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Three CH-146 Griffon helicopters and 65 air force personnel were sent to Jamaica in 2011 to assist during hurricane season. ((Canadian Press))

The federal government is stationing another helicopter in Labrador after weeks of protests calling for improved military search and rescue there following the death of Burton Winters, a teenager who was lost in the area.

The Department of National Defence says three CH146 Griffons will now operate out of the Canadian Forces Base in central Labrador.

"5 Wing Goose Bay will have an immediate positive impact on the operational readiness of the base and provide flexibility to decision makers on the use of Canadian Forces assets in the region," said Defence Minister Peter MacKay in a news release Wednesday.

"This helicopter represents another resource that can contribute to Canada's Search and Rescue system in support of primary responders in this region."

There were three Griffons stationed at Goose Bay less than a decade ago when more NATO countries used the facility for training. In recent years, two have been stationed at the Labrador base.

Labrador MP Peter Penashue lauded the move.

"That will bring the number of helicopters from two to three and that will give full services to 5 Wing Goose Bay for their needs, as well for any request for ground search and rescue," he told reporters in St. John's.

Penashue — Newfoundland and Labrador's rep in the Harper cabinet — batted aside questions about whether Ottawa was simply putting back a helicopter it took away a few years ago.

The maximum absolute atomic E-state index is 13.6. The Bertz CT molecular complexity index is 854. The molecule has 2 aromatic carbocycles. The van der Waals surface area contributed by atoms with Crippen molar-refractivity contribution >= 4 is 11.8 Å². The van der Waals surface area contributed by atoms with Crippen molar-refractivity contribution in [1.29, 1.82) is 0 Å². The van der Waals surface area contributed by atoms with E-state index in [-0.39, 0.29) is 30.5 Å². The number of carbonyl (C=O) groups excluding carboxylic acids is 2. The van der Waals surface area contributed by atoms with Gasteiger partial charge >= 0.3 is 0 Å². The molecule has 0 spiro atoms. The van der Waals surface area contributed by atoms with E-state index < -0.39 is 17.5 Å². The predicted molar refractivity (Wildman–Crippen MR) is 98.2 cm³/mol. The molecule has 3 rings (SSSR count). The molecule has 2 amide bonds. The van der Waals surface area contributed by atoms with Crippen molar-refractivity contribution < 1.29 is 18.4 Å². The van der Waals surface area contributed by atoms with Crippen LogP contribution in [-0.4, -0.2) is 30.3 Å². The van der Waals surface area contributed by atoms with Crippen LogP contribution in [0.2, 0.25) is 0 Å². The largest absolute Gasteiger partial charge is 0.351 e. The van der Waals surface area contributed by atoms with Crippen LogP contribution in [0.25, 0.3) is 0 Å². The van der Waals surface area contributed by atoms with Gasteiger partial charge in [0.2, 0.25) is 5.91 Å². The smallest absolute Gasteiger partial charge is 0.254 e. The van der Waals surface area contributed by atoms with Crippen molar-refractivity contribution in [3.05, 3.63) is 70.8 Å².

"Our glass is half full, not half empty," Penashue said. "We have to remain positive about the story because I think this is excellent news for Labrador."

10 weeks after Burton Winters' death

The announcement comes about 10 weeks after Winters, 14, was found dead on the sea ice outside of Makkovik — his home town on the north coast of Labrador.

DND sent helicopters to the area more than 36 hours after Winters was first reported missing on Jan. 29.

His body was recovered on Feb. 1.

DND has come under persistent fire from critics who've said it should have been involved in the search earlier.

It was called about 14 hours into the search by provincial and RCMP officials conducting a ground search but its officials said mechanical problems and poor weather kept DND assets grounded.

But an investigation by CBC's The Fifth Estate raised questions about the DND response.

The Fifth Estate obtained the operational log related to the incident and it includes weather reports that contradicted the DND statement. DND's guidelines say search and rescue helicopters need a 300-foot clearance and half-mile visibility to fly safely. The weather reports show they had twice that on Jan. 30.

The military still didn't send a helicopter after the weather improved. When asked why not, officials replied: no one called them back to say they were still needed.

Since the tragedy, people in communities across Newfoundland and Labrador have held vigils to remember Winters and call for improved DND search are rescue capabilities in Labrador.

Winters' family 'happy' that 3rd chopper added

Randy Edmunds, a Liberal MHA who represents the coastal Labrador district of Torngat Mountains, says family members of Winters told him they were pleased with the announcement of the third chopper.

"They were quite happy with movement being made, in terms of resources being made available at 5 Wing Goose Bay," Edmunds told CBC News.

Edmunds — who participated in the search for Winters — says people in Labrador still want a full-fledged search and rescue squadron in the region.

"But this certainly is a step in the right direction," he said.